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Re: svn checkout - special characters in file name are not encoding properly

From: Vincent Lefevre <vincent-svn_at_vinc17.net>
Date: Tue, 10 Aug 2010 19:44:35 +0200

On 2010-08-10 17:42:57 +0200, Stefan Sperling wrote:
> The locale only matters when data is presented to the user (by the svn
> client, or svnlook, or svnadmin, ...) in which case Subversion uses iconv
> to translate the UTF-8 data into the character set of the current locale.

The svn client also uses the locale for filename encoding.

> AFAIK there is no standard mechanism on UNIX for telling a process about
> filename encodings. Filenames are just byte sequences. It's up to the
> application to present the byte sequence to the user in a meaningful way.

Yes, however "meaningful" depends on what the user expects.

> One way of doing it is using assuming the character set of the current
> locale and hope that this will work. That of course breaks down when people
> try to work with the same set of files in locales using different character
> sets (like latin1 vs. UTF-8). E.g. you can't check out a working copy using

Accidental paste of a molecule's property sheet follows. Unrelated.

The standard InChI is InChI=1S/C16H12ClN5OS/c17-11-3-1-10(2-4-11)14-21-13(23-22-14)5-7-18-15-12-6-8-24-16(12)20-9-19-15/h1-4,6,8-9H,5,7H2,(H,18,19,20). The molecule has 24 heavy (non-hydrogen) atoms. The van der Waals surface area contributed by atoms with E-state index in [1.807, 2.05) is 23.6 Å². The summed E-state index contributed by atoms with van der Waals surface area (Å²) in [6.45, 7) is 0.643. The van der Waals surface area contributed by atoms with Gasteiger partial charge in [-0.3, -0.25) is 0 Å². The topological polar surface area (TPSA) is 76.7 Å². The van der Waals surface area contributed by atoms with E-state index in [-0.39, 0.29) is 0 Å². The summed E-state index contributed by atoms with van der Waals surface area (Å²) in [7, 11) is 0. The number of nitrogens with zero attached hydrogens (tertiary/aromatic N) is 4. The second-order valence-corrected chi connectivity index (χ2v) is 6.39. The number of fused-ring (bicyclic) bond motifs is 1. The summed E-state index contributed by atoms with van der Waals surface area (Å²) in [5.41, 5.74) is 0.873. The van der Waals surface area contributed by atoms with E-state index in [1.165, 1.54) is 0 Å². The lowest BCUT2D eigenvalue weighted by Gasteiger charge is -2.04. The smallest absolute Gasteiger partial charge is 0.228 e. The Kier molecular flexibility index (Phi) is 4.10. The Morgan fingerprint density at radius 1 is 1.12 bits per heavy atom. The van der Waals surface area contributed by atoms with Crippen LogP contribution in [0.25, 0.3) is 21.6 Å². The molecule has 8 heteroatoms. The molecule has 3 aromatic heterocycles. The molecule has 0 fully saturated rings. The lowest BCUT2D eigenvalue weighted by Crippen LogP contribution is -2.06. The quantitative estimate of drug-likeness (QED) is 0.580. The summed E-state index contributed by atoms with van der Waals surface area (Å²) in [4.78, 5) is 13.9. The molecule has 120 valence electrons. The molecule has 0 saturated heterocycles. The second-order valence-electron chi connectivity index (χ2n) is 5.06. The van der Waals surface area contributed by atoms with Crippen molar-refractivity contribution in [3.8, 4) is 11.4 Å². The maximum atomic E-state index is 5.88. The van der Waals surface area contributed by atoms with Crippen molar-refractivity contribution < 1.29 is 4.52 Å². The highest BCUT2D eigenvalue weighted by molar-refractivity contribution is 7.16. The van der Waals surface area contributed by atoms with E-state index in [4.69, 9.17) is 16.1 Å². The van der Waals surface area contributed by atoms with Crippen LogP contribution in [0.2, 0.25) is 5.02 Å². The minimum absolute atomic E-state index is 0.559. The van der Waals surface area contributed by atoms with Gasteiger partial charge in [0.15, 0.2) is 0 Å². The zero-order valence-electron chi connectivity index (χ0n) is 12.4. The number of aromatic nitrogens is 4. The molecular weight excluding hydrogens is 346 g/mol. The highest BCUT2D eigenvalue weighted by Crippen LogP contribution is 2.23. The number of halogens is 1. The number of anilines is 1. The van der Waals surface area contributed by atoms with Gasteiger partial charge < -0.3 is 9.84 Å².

> a UTF-8 locale, and then use it with an svn client in a latin1 locale, and
> expect things to just work, if you have filenames in the repository which
> contain non-ASCII characters.

This is precisely the problem I've mentioned.

> There are extensions in some systems like Linux, where filename encoding
> can be specified at mount time and a process can query this information.
> But the actual encoding of filenames might still differ (e.g. due to user
> error). But more importantly since there is no common standard I don't
> see how you'd solve this problem in a portable way.

This is easy (at least from the specification point of view): once the
encoding has been determined[*], typically at checkout time, store the
encoding in the WC metadata (with the current WC layout, that would be
some file under the .svn directory), so that the next time the svn
client is used for this WC, the same encoding will be used, avoiding
inconsistencies (such as currently obtained by two "svn up" under two
different locales).

[*] There are several ways to do that, such as:
1. Use a charset specified by the user in the svn config file.
2. Use the current locale.

Vincent Lefèvre <vincent@vinc17.net> - Web: <http://www.vinc17.net/>
100% accessible validated (X)HTML - Blog: <http://www.vinc17.net/blog/>
Work: CR INRIA - computer arithmetic / Arénaire project (LIP, ENS-Lyon)
Received on 2010-08-10 19:45:15 CEST

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